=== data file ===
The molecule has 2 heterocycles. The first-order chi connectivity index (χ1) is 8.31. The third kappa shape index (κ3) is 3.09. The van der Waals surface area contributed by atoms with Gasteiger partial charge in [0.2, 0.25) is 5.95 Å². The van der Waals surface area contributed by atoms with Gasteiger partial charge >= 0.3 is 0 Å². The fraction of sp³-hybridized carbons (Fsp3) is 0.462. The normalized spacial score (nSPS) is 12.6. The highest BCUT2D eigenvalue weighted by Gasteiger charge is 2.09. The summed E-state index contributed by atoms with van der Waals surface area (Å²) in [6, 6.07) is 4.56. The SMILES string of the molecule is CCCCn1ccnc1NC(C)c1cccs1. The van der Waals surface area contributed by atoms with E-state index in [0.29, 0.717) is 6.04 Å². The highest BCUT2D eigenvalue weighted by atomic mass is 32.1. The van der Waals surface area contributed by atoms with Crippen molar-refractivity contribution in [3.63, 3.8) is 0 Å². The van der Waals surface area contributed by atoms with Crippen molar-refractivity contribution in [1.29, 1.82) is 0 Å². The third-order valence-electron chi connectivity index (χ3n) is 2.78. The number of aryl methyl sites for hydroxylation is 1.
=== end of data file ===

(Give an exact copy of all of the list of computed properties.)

The molecule has 2 heterocycles. The first-order chi connectivity index (χ1) is 8.31. The third kappa shape index (κ3) is 3.09. The van der Waals surface area contributed by atoms with Gasteiger partial charge in [0.2, 0.25) is 5.95 Å². The van der Waals surface area contributed by atoms with Gasteiger partial charge >= 0.3 is 0 Å². The fraction of sp³-hybridized carbons (Fsp3) is 0.462. The normalized spacial score (nSPS) is 12.6. The highest BCUT2D eigenvalue weighted by Gasteiger charge is 2.09. The summed E-state index contributed by atoms with van der Waals surface area (Å²) in [6, 6.07) is 4.56. The SMILES string of the molecule is CCCCn1ccnc1NC(C)c1cccs1. The van der Waals surface area contributed by atoms with E-state index in [0.29, 0.717) is 6.04 Å². The highest BCUT2D eigenvalue weighted by atomic mass is 32.1. The van der Waals surface area contributed by atoms with Crippen molar-refractivity contribution in [3.63, 3.8) is 0 Å². The van der Waals surface area contributed by atoms with Crippen molar-refractivity contribution in [1.29, 1.82) is 0 Å². The third-order valence-electron chi connectivity index (χ3n) is 2.78. The number of aryl methyl sites for hydroxylation is 1.